That was probably the nadir, but nothing at all changed on that station. NewstalkZB has continued to be the vehicle for loud-mouthed support for torture (Holmes again), for the destruction of hospitals and schools and the mass killing of civilians in Gaza (Holmes again, amplified by Leighton Smith and Larry “Lackwit” Williams) and for the thuggish aggression by Chinese “security” guards against Russell Norman in front of our parliamentary buildings (Holmes, Smith and Lackwit Williams). And, of course, NewstalkZB was also where Leighton Smith called Muhammad Ali a “nigger”, and where the victim of a frenzied knife-killing in South Auckland was demeaned and defamed round the clock for several months, and his killer praised as a “decent man” who had been driven over the edge.

    Last week, NewstalkZB’s new morning “talent” Rachel Smalley continued this ignoble tradition. Smalley read out a news item about how New Zealand women are getting fatter. Foolishly–or was it accidentally on purpose?—she “forgot” to turn off her microphone before muttering that they were “heifers” and “lardos”. The usual furore ensued, and next morning Rachel Smalley uttered a tearful apology….

    RACHEL SMALLEY: It was stupid, it was judgmental and offensive. It was not made as a statement of fact and it was in no way representative of any opinion I have ever held, ever. And I’m so sorry, I truly am. …[choke, sniff]…. My role as a journalist has always been to inform and not to offend and yesterday I crossed that line. …[blub, choke]…I’m so very sorry that I said what I did and I’m very sorry for the hurt that I caused and the many people that I let down, not least my self, my friends and my family …[sniff]….

    Of course, the question that has to be asked is: if Rachel Smalley sees her “role as a journalist” to “inform and not to offend”, what on EARTH is she doing working for NewstalkZB?


    • Rogue Trooper 5.1

      I don’t love Rachel (in that ) way, anymore!

    • Once was Tim 5.2

      I’d say she’s caught in the culture.
      Plus she has a mortgage to pay – probably one larger than she actually needs, and there’s always twee little cafes and restaurants whose custom she needs to maintain.
      It’s a bit like Lianne Malcolm having to slum it on the Paul Henry Show as a reporter (she might even think he’s a bit of a laugh).
      Mortgages and debt trump principle – and prostitution is becoming semi-normal these days anyway.
      But I mean Christ!!! Paul Henry!

      • Rogue Trooper 5.2.1

        I choose not to watch that fool on principle, despite the ads touting his nonsense in prime-time; and Hosking’s round-up at the end of Seven Sharp…well, I ask you Tim. 😉

    • Tracey 5.3

      how can it no represent an opinion she has ever held?

      • Murray Olsen 5.3.1

        The only explanation I can think of for that is that she was being sarcastic. In my opinion, it is not a reasonable explanation. We seldom blurt out things we have never thought.

  6. geoff 6

    John Armstrong says Key is dopey and Cunliffe is clever:


    • Bearded Git 6.1

      Yes geoff National may have shot themselves in the foot with the “Rockstar” stuff. Not only does this leave them open to the argument that they are not spreading the goodies to the less well off but it also gives Labour the ammunition to argue that some spending is justified. And with Parker (otherwise known as joe 90) the smart accountant in charge Labour will be able to offer goodies while still forecasting surpluses.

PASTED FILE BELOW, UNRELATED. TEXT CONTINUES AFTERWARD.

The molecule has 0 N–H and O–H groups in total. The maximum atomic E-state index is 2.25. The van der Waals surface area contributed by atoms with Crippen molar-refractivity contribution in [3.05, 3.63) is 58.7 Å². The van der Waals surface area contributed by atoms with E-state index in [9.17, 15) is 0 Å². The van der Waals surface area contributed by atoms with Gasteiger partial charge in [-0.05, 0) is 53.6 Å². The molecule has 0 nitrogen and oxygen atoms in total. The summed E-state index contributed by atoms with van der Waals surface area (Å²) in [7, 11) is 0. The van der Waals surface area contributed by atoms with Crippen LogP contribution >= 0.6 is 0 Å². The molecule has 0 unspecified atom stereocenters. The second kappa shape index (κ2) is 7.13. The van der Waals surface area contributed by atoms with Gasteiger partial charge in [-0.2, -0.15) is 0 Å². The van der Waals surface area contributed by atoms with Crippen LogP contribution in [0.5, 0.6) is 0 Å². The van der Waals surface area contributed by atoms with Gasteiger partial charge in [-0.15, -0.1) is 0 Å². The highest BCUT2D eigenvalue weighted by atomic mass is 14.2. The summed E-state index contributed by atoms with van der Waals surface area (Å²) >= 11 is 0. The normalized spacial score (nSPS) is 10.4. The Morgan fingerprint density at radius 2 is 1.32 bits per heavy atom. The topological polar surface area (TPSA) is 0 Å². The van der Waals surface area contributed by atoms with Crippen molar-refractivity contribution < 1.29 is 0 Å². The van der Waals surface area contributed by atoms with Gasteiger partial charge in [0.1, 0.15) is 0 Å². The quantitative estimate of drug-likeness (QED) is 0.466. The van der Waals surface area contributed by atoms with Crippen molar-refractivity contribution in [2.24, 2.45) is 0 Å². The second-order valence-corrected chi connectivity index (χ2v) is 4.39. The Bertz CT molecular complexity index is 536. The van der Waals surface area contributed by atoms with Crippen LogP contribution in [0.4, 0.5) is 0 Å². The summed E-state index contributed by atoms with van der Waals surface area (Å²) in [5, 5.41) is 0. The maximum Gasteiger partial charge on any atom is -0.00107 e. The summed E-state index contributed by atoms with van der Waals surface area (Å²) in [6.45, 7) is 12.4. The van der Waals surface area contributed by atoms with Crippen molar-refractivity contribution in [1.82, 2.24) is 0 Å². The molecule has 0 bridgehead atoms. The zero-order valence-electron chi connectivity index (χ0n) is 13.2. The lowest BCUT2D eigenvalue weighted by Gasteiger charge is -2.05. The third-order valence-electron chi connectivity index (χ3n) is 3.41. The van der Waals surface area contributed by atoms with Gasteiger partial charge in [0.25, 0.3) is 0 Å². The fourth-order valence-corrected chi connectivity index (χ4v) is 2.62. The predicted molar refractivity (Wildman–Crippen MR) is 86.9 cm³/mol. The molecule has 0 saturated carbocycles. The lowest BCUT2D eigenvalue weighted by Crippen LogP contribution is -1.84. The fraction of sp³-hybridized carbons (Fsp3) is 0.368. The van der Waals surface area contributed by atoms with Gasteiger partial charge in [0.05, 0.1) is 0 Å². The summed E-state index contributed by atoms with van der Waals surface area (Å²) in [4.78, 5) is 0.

I’m convinced that Key has blown this by having a 6 month election campaign-it gives the opposition parties masses of exposure.

  7. RedbaronCV 7

    Seen the bit over in the Herald where maori tv is goimg to be passed to iwi control. Does this mean no more pesky investigations that hatm someone’s Mana?

    • Tigger 7.1


      This is the important quote: “The Herald on Sunday has seen draft Cabinet papers that confirm the two agencies would “cease to be Crown entities” and would be reconstituted as companies, subsidiaries to the new iwi organisation.”

      So they will be beholden to corporations, not the public. A desperate move by Sharples to save his party. Even worse, the ‘racism’ charge. Harawira thinks it’s a bad idea, Pita. So he’s racist too?

      • tc 7.1.1

        A clever way of gagging maori tv by getting your mates in the iwi to do it for you. Cant have that pesky native affairs and decent informative shows now can we.

  8. Penny Bright 8

    FYI – seen this?

    Journalist Jane Burgermeister played a HUGE role back in 2009 in helping to expose the $WINES INVENTED FLU scam, and I have great respect for her considered opinion and gutsy investigative work:


    by Jane Burgermeister

    The World Health Organization (WHO) has admitted that a man was infected in a laboratory with Ebola, fuelling fears that the Guinea outbreak of the deadly virus could be orchestrated.

    WHO Fact sheet °103, updated in March 2014, says:

    “People are infectious as long as their blood and secretions contain the virus. Ebola virus was isolated from semen 61 days after onset of illness in a man who was infected in a laboratory.s


    In Guinea, some people clearly believe they are the victims of a biological assault. The Telegraph reports that angry crowds attacked an Ebola treatment centre in Guinea, accusing staff from Medecins sans Frontieres (MSF) of bringing the deadly disease to the town.